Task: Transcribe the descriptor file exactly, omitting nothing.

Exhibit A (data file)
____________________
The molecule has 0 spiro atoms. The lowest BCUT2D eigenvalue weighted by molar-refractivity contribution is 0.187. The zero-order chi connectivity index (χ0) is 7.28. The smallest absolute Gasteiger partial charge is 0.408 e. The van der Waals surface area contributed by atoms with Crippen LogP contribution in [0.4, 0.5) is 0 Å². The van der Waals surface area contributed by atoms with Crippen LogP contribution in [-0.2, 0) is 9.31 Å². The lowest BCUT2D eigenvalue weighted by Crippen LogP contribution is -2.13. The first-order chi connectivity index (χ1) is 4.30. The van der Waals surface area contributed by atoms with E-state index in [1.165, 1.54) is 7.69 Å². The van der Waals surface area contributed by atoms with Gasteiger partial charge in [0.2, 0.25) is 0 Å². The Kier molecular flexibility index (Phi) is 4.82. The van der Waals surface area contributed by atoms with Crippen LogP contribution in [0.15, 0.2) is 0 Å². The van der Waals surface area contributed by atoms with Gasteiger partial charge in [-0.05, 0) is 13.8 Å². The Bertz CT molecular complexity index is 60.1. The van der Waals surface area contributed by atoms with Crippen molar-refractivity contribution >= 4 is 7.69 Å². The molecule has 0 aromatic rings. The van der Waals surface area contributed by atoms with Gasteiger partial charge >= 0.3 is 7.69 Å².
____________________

The molecule has 0 spiro atoms. The lowest BCUT2D eigenvalue weighted by molar-refractivity contribution is 0.187. The zero-order chi connectivity index (χ0) is 7.28. The smallest absolute Gasteiger partial charge is 0.408 e. The van der Waals surface area contributed by atoms with Crippen LogP contribution in [0.4, 0.5) is 0 Å². The van der Waals surface area contributed by atoms with Crippen LogP contribution in [-0.2, 0) is 9.31 Å². The lowest BCUT2D eigenvalue weighted by Crippen LogP contribution is -2.13. The first-order chi connectivity index (χ1) is 4.30. The van der Waals surface area contributed by atoms with E-state index in [1.165, 1.54) is 7.69 Å². The van der Waals surface area contributed by atoms with Gasteiger partial charge in [0.2, 0.25) is 0 Å². The Kier molecular flexibility index (Phi) is 4.82. The van der Waals surface area contributed by atoms with Crippen LogP contribution in [0.15, 0.2) is 0 Å². The van der Waals surface area contributed by atoms with Gasteiger partial charge in [-0.05, 0) is 13.8 Å². The Bertz CT molecular complexity index is 60.1. The van der Waals surface area contributed by atoms with Crippen molar-refractivity contribution >= 4 is 7.69 Å². The molecule has 0 aromatic rings. The van der Waals surface area contributed by atoms with Gasteiger partial charge >= 0.3 is 7.69 Å².